Plundering your freedom
To be a pirate is to value freedom above all else. If you plunder enough gold, instill enough fear, and get out before the world tears you down, you can be the most free man or woman in the world. At least that’s Assassin‘s Creed‘s take on those maligned malingerers of yesteryear. Don’t expect anything more historical than that in Assassin‘s Creed: Pirates, the latest mobile take on Ubisoft’s blockbuster franchise.
If you decide to take the plunge on this pay-for-it-once affair, you’ll find yourself free to rebel against monarchy, liberate slaves, and blow away galleons – all without having to leave the comfort of your own ship’s wheel. One of the most popular features of the last two console Assassin‘s Creed games has been naval combat. Like any good privateers, the developers of Pirates seized on that goodwill and ran with it, creating an entire game around the concept.
Most of the game plays out in one-on-one ship battles broken into stages of offense and defense. While on the offensive, you wield a number of cooldown-based armaments ranging from time-delayed mortars to good old-fashioned broadsides. Once the enemy’s own timer fills it’s time to dodge incoming fire with a tap to either the left or right, depending on the angle. Five consecutive dodges earns you a chance to interrupt and start shooting back early.
Combat isn’t particular complex, or even that difficult. But when the gorgeously rendered waves start to churn and the music starts to swell it is quite thrilling – for a time. Actually, let’s talk about the music. The soundtrack features the same swashbuckling, rope-swinging, rapier-rapping tunes as Assassin‘s Creed IV: Black Flag on consoles, which is to say that it’s fantastic. There’s just far less of it.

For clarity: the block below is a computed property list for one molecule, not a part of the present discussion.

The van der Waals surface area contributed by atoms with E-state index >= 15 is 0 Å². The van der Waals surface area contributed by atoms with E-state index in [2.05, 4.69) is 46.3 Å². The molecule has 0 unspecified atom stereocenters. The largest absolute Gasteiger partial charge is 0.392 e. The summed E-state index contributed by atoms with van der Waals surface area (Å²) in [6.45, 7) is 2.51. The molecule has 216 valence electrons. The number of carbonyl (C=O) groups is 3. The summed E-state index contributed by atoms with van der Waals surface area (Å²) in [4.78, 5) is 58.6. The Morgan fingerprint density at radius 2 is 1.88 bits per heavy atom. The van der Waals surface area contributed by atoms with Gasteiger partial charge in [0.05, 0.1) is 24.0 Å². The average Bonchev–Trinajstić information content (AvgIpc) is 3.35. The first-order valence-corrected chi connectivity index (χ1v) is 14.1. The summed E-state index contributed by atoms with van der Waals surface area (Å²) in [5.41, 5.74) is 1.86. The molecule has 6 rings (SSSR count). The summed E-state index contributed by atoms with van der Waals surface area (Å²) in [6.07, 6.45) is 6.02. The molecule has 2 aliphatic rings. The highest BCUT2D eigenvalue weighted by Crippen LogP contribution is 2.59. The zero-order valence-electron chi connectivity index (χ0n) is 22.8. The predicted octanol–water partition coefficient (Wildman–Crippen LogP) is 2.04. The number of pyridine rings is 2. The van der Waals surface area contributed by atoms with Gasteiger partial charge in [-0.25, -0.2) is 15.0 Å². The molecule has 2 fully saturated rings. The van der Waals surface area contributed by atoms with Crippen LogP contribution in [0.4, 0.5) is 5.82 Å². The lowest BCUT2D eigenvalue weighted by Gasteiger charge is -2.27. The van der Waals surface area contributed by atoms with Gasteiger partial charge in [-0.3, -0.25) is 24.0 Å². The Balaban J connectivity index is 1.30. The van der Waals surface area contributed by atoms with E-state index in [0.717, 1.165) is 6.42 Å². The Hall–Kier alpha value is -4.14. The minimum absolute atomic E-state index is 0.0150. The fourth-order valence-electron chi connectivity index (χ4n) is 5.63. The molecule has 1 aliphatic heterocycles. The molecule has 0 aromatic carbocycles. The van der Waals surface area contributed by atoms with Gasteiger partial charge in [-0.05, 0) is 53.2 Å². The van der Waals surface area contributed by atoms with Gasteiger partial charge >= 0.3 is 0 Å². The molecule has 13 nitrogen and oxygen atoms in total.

In fact, much of Pirates recycles liberally from its console counterpart. The music, the sea shanties, the ship models – even the primary characters mime the unscrupulous buccaneer and his African first-mate (the latter even uses voice samples pasted whole-cloth from Black Flag). If you’re not familiar with the console game, this likely won’t offend. If, like me, you’ve scoured every corner of the Caribbean looting treasure chests and Animus fragments on PlayStation 4 or Xbox One, it might feel like cutting corners, especially when the smaller audio selection loops for the umpteenth time during your travels.
That’s another problem with Pirates. When they say pirates lived life to excess they didn’t mean the time it took them to get anything done. The world of Pirates is presented as a half-dozen discrete maps. When not directly doing battle, players traverse by sailing in the traditional fashion or drawing routes on said maps to one of dozens of activities, like collectibles side quests, high profile targets, and more. Every level earned also unlocks new crew members carrying new, randomized perks, new ships, new upgrades, new regions – in short there’s never not something new. There’s no denying that players get great value in terms of content.
Unfortunately, getting to that content is a literal grind. Each new region is artificially gated behind level requirements that increase with each discovery. Getting to the second region only takes a single level-up. Transitioning from the fourth region’s minimum requirement to the fifth’s, however, requires three times that number. With a single story mission per region, this was likely done in part to buffer the game’s length, but considering how much “optional” content is already on-hand, it’s totally unnecessary and disrespectful of both the player’s time and the very freedom the thin plot pitches.
I suspect there may be another reason behind Pirates‘ forced grind. While the game currently costs five dollars up front and remains completely free of microtransactions (a decision I personally think should be commended), I have a sneaking suspicion this wasn’t always the case. Randomized perks, a dozen types of currencies and ammunition, level-gated content – it all seems ripe for abusing the player’s patience. Pirates feels as though it was originally intended to be free-to-play, and converted to the “premium” model at the eleventh hour (though five dollars is hardly exorbitant).
The result is a net positive that won’t torture your wallet, regardless of how it started, but I would have preferred the ability to travel where I want, when I want, and let the game’s difficulty curve naturally inform me where I was and wasn’t meant to be. Assassin’s Creed: Pirates is still a steal at the current $5. There’s a massive sense of reward in eking out every resource and collectible from a given region before turning to raze the next, and there’s plenty of opportunity to do it. An unfortunate lack of freedom just makes that return on your time a diminishing one.